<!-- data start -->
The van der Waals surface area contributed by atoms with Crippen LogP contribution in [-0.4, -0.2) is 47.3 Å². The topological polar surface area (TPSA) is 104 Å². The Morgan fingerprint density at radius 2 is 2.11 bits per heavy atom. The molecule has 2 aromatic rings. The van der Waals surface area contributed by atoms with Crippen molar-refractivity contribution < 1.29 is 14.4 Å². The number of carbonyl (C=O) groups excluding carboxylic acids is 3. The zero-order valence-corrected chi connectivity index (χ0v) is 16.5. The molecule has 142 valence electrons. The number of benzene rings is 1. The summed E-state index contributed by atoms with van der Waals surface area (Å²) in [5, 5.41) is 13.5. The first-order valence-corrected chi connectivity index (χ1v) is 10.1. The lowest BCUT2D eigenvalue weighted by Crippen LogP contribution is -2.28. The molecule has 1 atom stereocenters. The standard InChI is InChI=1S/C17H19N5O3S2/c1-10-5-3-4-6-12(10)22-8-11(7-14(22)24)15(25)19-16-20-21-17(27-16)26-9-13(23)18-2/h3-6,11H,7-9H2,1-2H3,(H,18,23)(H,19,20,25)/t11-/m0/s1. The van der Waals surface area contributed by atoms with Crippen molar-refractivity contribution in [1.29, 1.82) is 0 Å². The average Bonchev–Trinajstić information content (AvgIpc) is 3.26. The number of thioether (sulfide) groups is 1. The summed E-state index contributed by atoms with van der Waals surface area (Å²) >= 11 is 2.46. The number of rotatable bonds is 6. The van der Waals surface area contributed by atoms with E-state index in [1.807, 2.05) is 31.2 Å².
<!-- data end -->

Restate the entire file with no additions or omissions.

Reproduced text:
The van der Waals surface area contributed by atoms with Crippen LogP contribution in [-0.4, -0.2) is 47.3 Å². The topological polar surface area (TPSA) is 104 Å². The Morgan fingerprint density at radius 2 is 2.11 bits per heavy atom. The molecule has 2 aromatic rings. The van der Waals surface area contributed by atoms with Crippen molar-refractivity contribution < 1.29 is 14.4 Å². The number of carbonyl (C=O) groups excluding carboxylic acids is 3. The zero-order valence-corrected chi connectivity index (χ0v) is 16.5. The molecule has 142 valence electrons. The number of benzene rings is 1. The summed E-state index contributed by atoms with van der Waals surface area (Å²) in [5, 5.41) is 13.5. The first-order valence-corrected chi connectivity index (χ1v) is 10.1. The lowest BCUT2D eigenvalue weighted by Crippen LogP contribution is -2.28. The molecule has 1 atom stereocenters. The standard InChI is InChI=1S/C17H19N5O3S2/c1-10-5-3-4-6-12(10)22-8-11(7-14(22)24)15(25)19-16-20-21-17(27-16)26-9-13(23)18-2/h3-6,11H,7-9H2,1-2H3,(H,18,23)(H,19,20,25)/t11-/m0/s1. The van der Waals surface area contributed by atoms with Crippen molar-refractivity contribution in [1.29, 1.82) is 0 Å². The average Bonchev–Trinajstić information content (AvgIpc) is 3.26. The number of thioether (sulfide) groups is 1. The summed E-state index contributed by atoms with van der Waals surface area (Å²) >= 11 is 2.46. The number of rotatable bonds is 6. The van der Waals surface area contributed by atoms with E-state index in [1.807, 2.05) is 31.2 Å².